ST. LOUIS: As FleishmanHillard works to keep the hometown St. Louis Rams in-state, it is focusing on one message to ward rival cities such as Los Angeles from picking off the team: "St. Louis has been, is, and always will be an NFL city by every measure."
The St. Louis-based agency is working with a task force appointed by Missouri Governor Jay Nixon (D) to keep the Rams from moving out of the Show Me State. Though the firm is not doing public outreach yet, it is getting its game plan in place.
"There are many phases to this effort that need to be completed before any form of outreach occurs," Jim Woodcock, SVP and partner for sports at Fleishman, told PRWeek via email. "Our primary charge will be to communicate our objectives, vision, and plan when the time is appropriate and ensure crystal-clear understanding of all matters, some of which may be complex."
He added that the target audience for this campaign will be "vast and varied," but said it is too soon to provide further detail.
The impetus for the effort is the impending threat of the Rams leaving St. Louis as their lease agreement with the Convention and Visitors Commission, which runs home field the Edward Jones Dome, expirers at the end of this season.
Media reports have speculated that team owner Stan Kroenke has already chosen Los Angeles as the Rams’ new home, despite the city not having a new stadium and steep relocation fees. Three quarters of league owners must also approve a team relocating to a different city. The Rams must notify the NFL by February 15 if they plan to move.
Last week, Nixon appointed former Anheuser-Busch president Dave Peacock and Bob Blitz, the attorney for the Edward Jones Dome’s public board, to manage the effort to keep the Rams in-state. They will spend the next two months evaluating options before January 28, the date Nixon said the Rams could choose to go year-to-year on the team’s lease with its stadium.
Woodcock is working with Peacock and Doug Woodruff, president and CEO of the Downtown STL economic development group, on communications counsel and strategy.
Nixon said last week on a conference call with reporters that the task force is "prepared to look at serious options to make sure we stay an NFL city."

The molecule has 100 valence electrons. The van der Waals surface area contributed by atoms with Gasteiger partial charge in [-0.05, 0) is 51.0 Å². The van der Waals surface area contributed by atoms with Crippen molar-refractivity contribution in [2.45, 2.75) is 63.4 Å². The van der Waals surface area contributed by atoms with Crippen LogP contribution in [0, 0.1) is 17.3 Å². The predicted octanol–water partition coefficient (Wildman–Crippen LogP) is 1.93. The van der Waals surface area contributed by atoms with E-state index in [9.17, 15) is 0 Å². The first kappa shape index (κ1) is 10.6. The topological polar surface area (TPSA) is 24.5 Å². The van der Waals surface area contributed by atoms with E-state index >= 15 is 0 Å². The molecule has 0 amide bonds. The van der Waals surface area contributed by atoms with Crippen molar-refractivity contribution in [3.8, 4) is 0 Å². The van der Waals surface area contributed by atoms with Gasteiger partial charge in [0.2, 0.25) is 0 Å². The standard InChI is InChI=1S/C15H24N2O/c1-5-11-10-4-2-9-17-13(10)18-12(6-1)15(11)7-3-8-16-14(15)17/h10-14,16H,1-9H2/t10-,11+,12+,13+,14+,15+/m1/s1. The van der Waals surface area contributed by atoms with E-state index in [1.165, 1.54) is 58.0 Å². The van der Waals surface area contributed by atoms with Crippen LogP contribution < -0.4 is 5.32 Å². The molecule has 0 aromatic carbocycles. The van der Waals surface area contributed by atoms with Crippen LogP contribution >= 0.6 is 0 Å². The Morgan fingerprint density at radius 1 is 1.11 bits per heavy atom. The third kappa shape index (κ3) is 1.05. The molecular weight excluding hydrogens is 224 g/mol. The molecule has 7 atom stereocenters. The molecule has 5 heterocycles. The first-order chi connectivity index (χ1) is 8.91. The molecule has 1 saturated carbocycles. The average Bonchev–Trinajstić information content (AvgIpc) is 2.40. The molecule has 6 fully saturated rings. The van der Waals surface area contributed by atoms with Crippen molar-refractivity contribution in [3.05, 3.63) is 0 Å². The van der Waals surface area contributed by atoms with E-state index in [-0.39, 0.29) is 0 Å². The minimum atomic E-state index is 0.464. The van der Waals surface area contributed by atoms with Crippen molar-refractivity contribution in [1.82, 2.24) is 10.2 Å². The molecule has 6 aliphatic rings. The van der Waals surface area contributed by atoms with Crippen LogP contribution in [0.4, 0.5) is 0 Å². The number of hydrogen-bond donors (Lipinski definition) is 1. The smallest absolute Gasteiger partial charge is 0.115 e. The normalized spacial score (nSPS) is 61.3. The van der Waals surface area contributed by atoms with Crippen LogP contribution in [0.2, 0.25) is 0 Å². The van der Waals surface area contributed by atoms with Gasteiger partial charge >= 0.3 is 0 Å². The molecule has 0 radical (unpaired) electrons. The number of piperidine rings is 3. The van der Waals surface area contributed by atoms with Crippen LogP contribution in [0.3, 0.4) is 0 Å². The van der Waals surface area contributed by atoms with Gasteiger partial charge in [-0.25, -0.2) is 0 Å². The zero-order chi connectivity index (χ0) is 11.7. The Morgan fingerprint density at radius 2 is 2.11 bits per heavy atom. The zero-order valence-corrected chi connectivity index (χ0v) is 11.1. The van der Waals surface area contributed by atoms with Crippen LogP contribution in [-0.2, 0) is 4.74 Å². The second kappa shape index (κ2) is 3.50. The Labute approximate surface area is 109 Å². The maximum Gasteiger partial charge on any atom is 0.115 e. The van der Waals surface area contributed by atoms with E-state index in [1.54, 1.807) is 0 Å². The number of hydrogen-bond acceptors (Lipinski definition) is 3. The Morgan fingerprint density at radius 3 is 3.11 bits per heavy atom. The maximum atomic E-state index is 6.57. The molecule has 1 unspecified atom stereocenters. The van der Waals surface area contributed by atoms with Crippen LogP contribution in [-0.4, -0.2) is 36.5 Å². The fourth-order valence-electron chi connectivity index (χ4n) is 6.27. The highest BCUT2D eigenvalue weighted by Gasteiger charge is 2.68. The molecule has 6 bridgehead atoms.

He explained that the Rams’ presence in the city is "a matter of civic and state pride, and one of international significance."
Private investment will likely be part of any effort, Nixon noted, such as an overhaul of the Edward Jones Dome or a new open-air stadium in downtown St. Louis. He also said any deal would have to identify new revenue opportunities.
St. Louis has a complicated history as an NFL market. Originally based in Chicago, the St. Louis Cardinals played in the city from 1960 to 1987, when they moved to Phoenix, Arizona. The former Los Angeles Rams moved to St. Louis eight years later.
Los Angeles, the second-largest market in the US, has been without an NFL team since, and teams such as the Rams, the Oakland Raiders, and the San Diego Chargers have reportedly shown interest in moving there.
Legendary Rams running back Eric Dickerson recently said he’d like to see the Rams return to California.
St. Louis-headquartered Fleishman has a long history with the Rams and was a part of the successful effort in 1995 to bring the team to St. Louis from Los Angeles. The Rams have called downtown St. Louis home for the 20 seasons since.
Woodcock represented the Rams, on behalf of Fleishman, when the team moved to St. Louis and again from 2005 to 2010 on various matters ranging from public affairs to marketing. The firm also helped the team navigate the 2008 death of then-owner Georgia Frontiere, the resulting transition of ownership to her children, and subsequent sale of the franchise.
"[Fleishman] has had a significant stake in the Rams’ presence here in St. Louis for some time," said Woodcock. "We have NFL experience at every level, from ownership through teams and sponsors. We’re definitely at home with this opportunity and assignment."
Nixon’s task force did not respond to PRWeek’s calls or emails requesting comment.